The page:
• $\begingroup$ Lots of interesting stuff here, but are you able to clarify in the answer how it answers the question (which it seems is dealing with a Boolean algebra)? $\endgroup$ – D.W. Oct 16 '17 at 14:12
  • $\begingroup$ do you mean that every odd number of mirror operations on addition implicitly inserts -1 to the expression? $\endgroup$ – Pranjal Kanyal Oct 17 '17 at 15:11
  • $\begingroup$ @PranjalKanyal not in general, but mirroring with bitwise complement "shifts" the number line as well in a sense, and addition cares about that shift. If you do it again it shifts back (it's the same shift, but since the number line was already mirrored it has the opposite effect), which can compensate. An odd number of such mirroring operations (in succession) would end up with a net shift but for an even number it can cancel out. $\endgroup$ – harold Oct 17 '17 at 15:18
  • $\begingroup$ Pretty helpful information. To sum it up Do you mean that in this expression x−y=∼(∼x+y) DeMorgans law is not applicable because the negation(1s complement) here is a "mirror" operation? And when i applied the first mirror operation to the expression inside paranthesis, every operator and operand got mirrored and resulted in x+~y , and the mirror of addition led to the shifting back of number line . So now we need to add 1 to it to get the correct result $\endgroup$ – Pranjal Kanyal Oct 17 '17 at 15:29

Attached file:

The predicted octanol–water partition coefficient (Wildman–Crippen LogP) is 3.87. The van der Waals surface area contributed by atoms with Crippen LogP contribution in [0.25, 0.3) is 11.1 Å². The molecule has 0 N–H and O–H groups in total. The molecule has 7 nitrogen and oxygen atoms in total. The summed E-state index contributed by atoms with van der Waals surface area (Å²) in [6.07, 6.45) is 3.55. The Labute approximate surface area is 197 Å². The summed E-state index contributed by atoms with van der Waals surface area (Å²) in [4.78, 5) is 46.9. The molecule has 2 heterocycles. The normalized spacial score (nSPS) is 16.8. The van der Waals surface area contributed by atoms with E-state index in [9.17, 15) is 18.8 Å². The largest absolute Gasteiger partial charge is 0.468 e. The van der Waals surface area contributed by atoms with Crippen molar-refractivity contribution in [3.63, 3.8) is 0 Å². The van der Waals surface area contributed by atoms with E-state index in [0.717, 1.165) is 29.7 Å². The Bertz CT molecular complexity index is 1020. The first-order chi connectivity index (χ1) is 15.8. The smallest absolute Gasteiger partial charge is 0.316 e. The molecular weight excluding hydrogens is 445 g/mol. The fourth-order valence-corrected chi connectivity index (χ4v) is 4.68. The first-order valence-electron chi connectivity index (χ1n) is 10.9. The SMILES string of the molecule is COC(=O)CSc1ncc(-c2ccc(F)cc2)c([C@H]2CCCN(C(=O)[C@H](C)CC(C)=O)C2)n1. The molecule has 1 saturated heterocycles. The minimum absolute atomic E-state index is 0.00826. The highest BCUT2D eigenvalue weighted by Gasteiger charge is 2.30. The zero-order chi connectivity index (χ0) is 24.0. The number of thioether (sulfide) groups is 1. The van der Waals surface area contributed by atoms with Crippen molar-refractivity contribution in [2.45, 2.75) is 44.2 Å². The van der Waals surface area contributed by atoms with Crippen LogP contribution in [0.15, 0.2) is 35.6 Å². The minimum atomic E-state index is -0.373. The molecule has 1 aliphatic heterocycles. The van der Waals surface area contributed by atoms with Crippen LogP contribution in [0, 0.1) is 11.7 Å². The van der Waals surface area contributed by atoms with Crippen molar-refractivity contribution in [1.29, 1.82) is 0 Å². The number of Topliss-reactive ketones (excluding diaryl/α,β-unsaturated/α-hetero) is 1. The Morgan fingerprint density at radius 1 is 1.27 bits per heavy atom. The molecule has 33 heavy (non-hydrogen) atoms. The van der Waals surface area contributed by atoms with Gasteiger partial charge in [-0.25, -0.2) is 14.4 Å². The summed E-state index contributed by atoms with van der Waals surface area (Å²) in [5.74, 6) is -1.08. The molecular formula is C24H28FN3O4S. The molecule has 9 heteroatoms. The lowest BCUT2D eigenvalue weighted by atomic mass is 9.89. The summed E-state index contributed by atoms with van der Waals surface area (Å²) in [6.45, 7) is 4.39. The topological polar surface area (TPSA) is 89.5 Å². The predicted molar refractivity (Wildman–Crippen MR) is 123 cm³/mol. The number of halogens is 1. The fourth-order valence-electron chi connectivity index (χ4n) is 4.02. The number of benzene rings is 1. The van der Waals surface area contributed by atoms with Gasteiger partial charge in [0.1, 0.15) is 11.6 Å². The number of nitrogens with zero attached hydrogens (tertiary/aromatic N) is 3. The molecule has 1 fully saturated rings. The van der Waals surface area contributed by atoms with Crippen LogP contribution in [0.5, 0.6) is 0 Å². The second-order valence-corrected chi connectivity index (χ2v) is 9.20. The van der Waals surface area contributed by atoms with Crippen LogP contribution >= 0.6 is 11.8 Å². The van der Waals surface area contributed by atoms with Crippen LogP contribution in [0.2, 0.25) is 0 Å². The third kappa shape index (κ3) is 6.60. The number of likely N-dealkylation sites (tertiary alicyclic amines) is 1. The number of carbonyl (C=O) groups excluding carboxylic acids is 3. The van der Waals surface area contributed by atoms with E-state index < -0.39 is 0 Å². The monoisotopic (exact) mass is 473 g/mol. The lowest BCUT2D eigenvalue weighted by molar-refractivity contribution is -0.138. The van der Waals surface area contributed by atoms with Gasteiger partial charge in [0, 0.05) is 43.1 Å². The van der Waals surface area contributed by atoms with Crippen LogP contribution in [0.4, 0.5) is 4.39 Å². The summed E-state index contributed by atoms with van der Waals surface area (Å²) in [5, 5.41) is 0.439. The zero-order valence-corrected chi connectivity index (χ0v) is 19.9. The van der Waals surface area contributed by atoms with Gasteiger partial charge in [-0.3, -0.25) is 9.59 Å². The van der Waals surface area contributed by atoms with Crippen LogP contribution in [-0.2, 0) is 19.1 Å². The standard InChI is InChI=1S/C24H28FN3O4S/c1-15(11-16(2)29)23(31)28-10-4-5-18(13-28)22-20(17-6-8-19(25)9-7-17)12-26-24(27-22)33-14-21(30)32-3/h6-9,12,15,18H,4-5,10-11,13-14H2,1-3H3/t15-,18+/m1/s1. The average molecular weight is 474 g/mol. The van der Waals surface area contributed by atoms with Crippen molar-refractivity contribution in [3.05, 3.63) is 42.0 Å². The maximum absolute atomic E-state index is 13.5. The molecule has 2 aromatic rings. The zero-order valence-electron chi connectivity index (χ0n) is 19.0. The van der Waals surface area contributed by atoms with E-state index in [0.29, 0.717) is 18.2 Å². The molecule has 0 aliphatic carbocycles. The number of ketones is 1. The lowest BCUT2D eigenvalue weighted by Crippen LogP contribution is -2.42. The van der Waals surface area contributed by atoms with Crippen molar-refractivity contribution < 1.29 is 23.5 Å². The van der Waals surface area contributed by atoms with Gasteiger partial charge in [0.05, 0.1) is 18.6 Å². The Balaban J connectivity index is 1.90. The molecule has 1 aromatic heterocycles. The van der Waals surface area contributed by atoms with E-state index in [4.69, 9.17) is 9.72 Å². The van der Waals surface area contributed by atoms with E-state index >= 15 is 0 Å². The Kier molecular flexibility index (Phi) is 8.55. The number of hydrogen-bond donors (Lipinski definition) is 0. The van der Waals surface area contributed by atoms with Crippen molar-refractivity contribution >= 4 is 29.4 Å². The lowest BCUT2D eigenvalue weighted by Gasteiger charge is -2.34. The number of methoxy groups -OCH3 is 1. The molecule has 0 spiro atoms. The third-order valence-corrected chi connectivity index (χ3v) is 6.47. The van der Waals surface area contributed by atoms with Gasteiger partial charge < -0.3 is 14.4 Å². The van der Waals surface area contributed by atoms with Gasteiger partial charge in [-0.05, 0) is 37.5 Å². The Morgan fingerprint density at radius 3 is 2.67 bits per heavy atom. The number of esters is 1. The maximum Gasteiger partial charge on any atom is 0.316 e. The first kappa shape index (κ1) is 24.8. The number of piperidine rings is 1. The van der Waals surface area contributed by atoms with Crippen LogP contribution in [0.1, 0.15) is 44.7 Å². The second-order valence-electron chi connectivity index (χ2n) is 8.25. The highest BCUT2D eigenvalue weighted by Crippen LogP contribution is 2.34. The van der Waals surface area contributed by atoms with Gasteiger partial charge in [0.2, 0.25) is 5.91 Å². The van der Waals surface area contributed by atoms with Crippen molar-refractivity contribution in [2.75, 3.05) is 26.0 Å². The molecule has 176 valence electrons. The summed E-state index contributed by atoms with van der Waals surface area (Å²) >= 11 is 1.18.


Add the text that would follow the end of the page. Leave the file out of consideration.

• $\begingroup$ @PranjalKanyal De Morgan's Law is not applicable at all there. In my last paragraph I don't discuss how addition and subtraction are related through De Morgan's Laws (they are not) but rather how two well-known relations between them can be explained in the same framework of mirroring things. $\endgroup$ – harold Oct 17 '17 at 15:44

De Morgan laws are precisely the following formulas: $$\lnot(p \land q) \iff \lnot p \lor \lnot q$$ and $$\lnot(p \lor q) \iff \lnot p \land \lnot q$$ You may only apply them in the above two situations. Anything else, whether it involves numbers, addition, equality, etc., has nothing to do with de Morgan laws.

There may be some generalizations of de Morgan laws which might be applicable in some other situations, and there might be some other rules that are similar to de Morgan laws, but given what you are asking, it's best not to worry about them.